Catch the gold rush fever

Join Barkerville Historic Town in celebrating 150 years of the Cariboo Gold Rush

people gathered in Barkerville's Chinatown
Tours of Chinatown at Barkerville Historic Town allow visitors to see the life and culture of Chinese merchants and miners in the late 1800s. — Thomas Drasdauskis photo/courtesy Barkerville Historic Town

Each year, thousands of visitors flock to Barkerville Historic Town to see what gold prospectors in the late 1800s left behind: a fortune in history. This year, Barkerville Historic Town is celebrating its 150th anniversary, and there are a variety of fun events planned for this season.

Barkerville opens this year on May 17. In celebration of Queen Victoria’s birthday on May 21, there will be a Victoria Day Afternoon Tea at the Wake Up Jake Restaurant & Coffee Saloon in Barkerville. Two separate seatings will be held for visitors to have tea with a Queen Victoria interpreter.

On July 1, Barkerville will have Dominion Day Celebrations. Activities for this event will include a game of tug-of-war, races, a funny face contest and more. In the evening, there will be refreshments, dancing and entertainment at the House Hotel Coffee Saloon.

Barkerville’s official 150th anniversary celebration will take place on August 11 and 12. The event will pay tribute to the town’s namesake, Billy Barker, who was the first to find gold in the Cariboo region of B.C. in 1862. The Canadian National Gold Panning Championships will be held this weekend as well.

History brought to life

Whether it’s watching Judge Begbie at the Richfield Courthouse or seeing a farrier create horseshoes at the blacksmith shop, there are several fun, educational activities at Barkerville that give visitors a taste of the past.

James Douglas, who is the manager of visitor experiences at Barkerville Historic Town, said that Barkerville has pioneered a type of historical interpretation that extends beyond the concept of re-enactment.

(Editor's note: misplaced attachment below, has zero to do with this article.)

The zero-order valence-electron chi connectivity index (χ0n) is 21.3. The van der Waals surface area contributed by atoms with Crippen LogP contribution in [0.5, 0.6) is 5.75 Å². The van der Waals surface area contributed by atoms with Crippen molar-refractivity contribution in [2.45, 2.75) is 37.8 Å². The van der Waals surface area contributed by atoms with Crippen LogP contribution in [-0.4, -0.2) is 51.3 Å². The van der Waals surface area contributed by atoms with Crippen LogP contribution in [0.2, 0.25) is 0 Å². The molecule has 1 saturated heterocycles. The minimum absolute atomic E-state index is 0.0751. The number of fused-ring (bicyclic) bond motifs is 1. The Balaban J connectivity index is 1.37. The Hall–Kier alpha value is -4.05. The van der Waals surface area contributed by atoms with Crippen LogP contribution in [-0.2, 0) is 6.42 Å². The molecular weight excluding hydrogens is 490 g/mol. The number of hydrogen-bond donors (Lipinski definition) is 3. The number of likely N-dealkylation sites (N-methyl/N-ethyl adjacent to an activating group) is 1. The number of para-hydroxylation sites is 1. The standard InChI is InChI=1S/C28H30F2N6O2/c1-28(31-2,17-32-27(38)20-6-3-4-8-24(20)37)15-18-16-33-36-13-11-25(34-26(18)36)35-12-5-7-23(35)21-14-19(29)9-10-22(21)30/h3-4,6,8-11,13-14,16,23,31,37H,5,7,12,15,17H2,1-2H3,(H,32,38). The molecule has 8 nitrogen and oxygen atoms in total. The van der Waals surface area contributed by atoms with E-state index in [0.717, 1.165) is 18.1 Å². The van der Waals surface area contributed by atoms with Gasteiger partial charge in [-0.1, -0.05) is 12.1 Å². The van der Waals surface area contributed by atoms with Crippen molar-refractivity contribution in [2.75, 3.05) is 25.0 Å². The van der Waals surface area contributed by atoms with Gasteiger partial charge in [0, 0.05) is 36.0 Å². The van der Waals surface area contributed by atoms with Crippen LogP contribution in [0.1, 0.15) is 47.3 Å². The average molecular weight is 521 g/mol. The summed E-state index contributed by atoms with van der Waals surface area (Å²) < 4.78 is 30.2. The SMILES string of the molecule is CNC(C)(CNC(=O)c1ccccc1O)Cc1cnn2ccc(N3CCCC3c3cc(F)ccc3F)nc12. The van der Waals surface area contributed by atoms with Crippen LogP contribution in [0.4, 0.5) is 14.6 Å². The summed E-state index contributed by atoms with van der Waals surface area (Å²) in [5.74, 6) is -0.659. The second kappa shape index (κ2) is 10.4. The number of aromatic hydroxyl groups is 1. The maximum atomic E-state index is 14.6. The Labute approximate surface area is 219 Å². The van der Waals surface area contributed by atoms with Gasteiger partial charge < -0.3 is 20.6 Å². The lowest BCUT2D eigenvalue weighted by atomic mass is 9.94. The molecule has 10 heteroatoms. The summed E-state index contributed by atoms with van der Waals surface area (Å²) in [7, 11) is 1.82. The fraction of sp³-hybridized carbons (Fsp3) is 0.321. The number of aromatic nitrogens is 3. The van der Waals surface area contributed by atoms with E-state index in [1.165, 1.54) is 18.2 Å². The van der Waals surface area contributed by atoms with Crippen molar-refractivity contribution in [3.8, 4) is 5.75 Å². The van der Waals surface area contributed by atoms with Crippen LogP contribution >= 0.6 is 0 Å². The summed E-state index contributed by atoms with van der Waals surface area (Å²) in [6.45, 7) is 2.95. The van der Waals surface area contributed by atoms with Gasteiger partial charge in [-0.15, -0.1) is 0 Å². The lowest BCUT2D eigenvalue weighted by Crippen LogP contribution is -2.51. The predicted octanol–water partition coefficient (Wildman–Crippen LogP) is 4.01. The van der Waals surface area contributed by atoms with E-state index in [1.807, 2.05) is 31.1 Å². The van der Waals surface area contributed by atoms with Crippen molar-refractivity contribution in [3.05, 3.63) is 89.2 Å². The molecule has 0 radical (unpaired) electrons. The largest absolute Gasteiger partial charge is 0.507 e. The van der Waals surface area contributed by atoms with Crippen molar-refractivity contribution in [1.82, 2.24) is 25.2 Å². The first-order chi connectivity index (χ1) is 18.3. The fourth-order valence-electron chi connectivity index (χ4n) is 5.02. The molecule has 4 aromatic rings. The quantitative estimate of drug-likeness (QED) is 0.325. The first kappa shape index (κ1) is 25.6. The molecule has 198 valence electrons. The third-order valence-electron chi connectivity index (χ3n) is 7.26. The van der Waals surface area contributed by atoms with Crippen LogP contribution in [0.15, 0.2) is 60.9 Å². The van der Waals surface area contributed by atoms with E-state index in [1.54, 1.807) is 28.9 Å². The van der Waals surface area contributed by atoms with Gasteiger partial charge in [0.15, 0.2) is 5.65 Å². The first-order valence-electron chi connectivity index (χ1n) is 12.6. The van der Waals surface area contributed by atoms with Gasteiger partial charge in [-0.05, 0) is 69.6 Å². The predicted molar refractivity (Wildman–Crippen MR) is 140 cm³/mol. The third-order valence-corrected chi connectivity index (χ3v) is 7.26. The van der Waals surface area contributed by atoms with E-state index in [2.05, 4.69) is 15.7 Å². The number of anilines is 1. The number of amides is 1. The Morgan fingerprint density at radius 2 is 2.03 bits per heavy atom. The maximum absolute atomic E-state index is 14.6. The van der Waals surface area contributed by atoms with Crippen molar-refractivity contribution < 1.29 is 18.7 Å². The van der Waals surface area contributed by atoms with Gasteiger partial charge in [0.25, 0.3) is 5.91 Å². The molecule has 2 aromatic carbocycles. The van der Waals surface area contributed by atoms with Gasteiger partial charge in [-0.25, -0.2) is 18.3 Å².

“Think about it like we are omniscient narrators for people,” said Douglas. “(As an interpreter), I am who I say I am and I won’t break my character, but if you want to talk to me about stuff that happened in the 1930s and ’40s in Barkerville, all I have to do is switch tenses. Anything that happens in my life—I will talk about in the past tense, but anything that happens beyond that, I will talk about it in the future tense. I’m not limited to the time frame I’ve chosen, and I think ultimately what that does is create a much richer learning environment.”

New perspectives

Douglas was a professional actor before he went to Barkerville to become a historical interpreter. He fell in love with his work as an interpreter and said that Barkerville taught him how important the central interior region was to the province of British Columbia.

“It was the gold that was coming out of this area that made Britain decide to hold on to B.C. as a colony,” said Douglas, “and ultimately, that was what had us join Confederation.”

Douglas believes that some aspects of his lifestyle are similar to pioneers in the 1800s.

“One of the things that I found most fascinating was when we study historical characters and their motivations for coming to places like this, and comparing that with the people who surround me every day—it really woke me up to the fact that we aren’t all that much different now than we were 150 years ago,” said Douglas. “Some of our financial reasons for coming up here—with regards to looking for gold—have changed to another kind of gold: the things that we found exciting about moving to a place like this. The details might have been different, but I found the motivations were very, very similar. I found that to be heartwarming, because it shows we have a lot in common with people that we wouldn’t necessarily think that we did.”


Related Articles